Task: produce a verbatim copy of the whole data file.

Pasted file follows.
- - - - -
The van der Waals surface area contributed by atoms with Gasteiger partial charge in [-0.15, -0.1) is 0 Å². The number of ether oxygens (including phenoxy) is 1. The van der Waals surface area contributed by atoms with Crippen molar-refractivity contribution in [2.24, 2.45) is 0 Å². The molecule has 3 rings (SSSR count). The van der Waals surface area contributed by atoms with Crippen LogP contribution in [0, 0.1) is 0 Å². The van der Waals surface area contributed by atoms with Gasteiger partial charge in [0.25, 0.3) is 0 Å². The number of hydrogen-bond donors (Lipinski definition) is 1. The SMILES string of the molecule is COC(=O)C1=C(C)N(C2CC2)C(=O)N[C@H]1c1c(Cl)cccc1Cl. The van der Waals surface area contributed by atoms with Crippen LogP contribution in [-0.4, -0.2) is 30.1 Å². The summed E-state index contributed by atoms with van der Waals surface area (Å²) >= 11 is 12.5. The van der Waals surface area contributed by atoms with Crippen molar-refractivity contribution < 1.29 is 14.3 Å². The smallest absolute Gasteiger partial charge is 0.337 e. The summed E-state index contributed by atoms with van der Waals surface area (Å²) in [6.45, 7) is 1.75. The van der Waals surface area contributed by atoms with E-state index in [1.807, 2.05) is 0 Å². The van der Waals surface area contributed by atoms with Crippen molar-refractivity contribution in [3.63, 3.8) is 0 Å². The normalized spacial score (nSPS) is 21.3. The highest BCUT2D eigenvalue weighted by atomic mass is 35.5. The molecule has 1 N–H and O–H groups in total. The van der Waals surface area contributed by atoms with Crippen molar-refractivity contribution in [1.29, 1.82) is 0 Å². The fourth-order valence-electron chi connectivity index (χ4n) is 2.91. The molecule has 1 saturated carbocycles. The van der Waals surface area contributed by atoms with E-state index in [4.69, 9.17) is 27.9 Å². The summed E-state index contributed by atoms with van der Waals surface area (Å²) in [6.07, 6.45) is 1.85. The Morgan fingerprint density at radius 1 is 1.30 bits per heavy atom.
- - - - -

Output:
The van der Waals surface area contributed by atoms with Gasteiger partial charge in [-0.15, -0.1) is 0 Å². The number of ether oxygens (including phenoxy) is 1. The van der Waals surface area contributed by atoms with Crippen molar-refractivity contribution in [2.24, 2.45) is 0 Å². The molecule has 3 rings (SSSR count). The van der Waals surface area contributed by atoms with Crippen LogP contribution in [0, 0.1) is 0 Å². The van der Waals surface area contributed by atoms with Gasteiger partial charge in [0.25, 0.3) is 0 Å². The number of hydrogen-bond donors (Lipinski definition) is 1. The SMILES string of the molecule is COC(=O)C1=C(C)N(C2CC2)C(=O)N[C@H]1c1c(Cl)cccc1Cl. The van der Waals surface area contributed by atoms with Crippen LogP contribution in [-0.4, -0.2) is 30.1 Å². The summed E-state index contributed by atoms with van der Waals surface area (Å²) >= 11 is 12.5. The van der Waals surface area contributed by atoms with Crippen molar-refractivity contribution < 1.29 is 14.3 Å². The smallest absolute Gasteiger partial charge is 0.337 e. The summed E-state index contributed by atoms with van der Waals surface area (Å²) in [6.45, 7) is 1.75. The van der Waals surface area contributed by atoms with E-state index in [1.807, 2.05) is 0 Å². The van der Waals surface area contributed by atoms with Crippen molar-refractivity contribution in [3.63, 3.8) is 0 Å². The normalized spacial score (nSPS) is 21.3. The highest BCUT2D eigenvalue weighted by atomic mass is 35.5. The molecule has 1 N–H and O–H groups in total. The van der Waals surface area contributed by atoms with Crippen molar-refractivity contribution in [1.29, 1.82) is 0 Å². The fourth-order valence-electron chi connectivity index (χ4n) is 2.91. The molecule has 1 saturated carbocycles. The van der Waals surface area contributed by atoms with E-state index in [4.69, 9.17) is 27.9 Å². The summed E-state index contributed by atoms with van der Waals surface area (Å²) in [6.07, 6.45) is 1.85. The Morgan fingerprint density at radius 1 is 1.30 bits per heavy atom.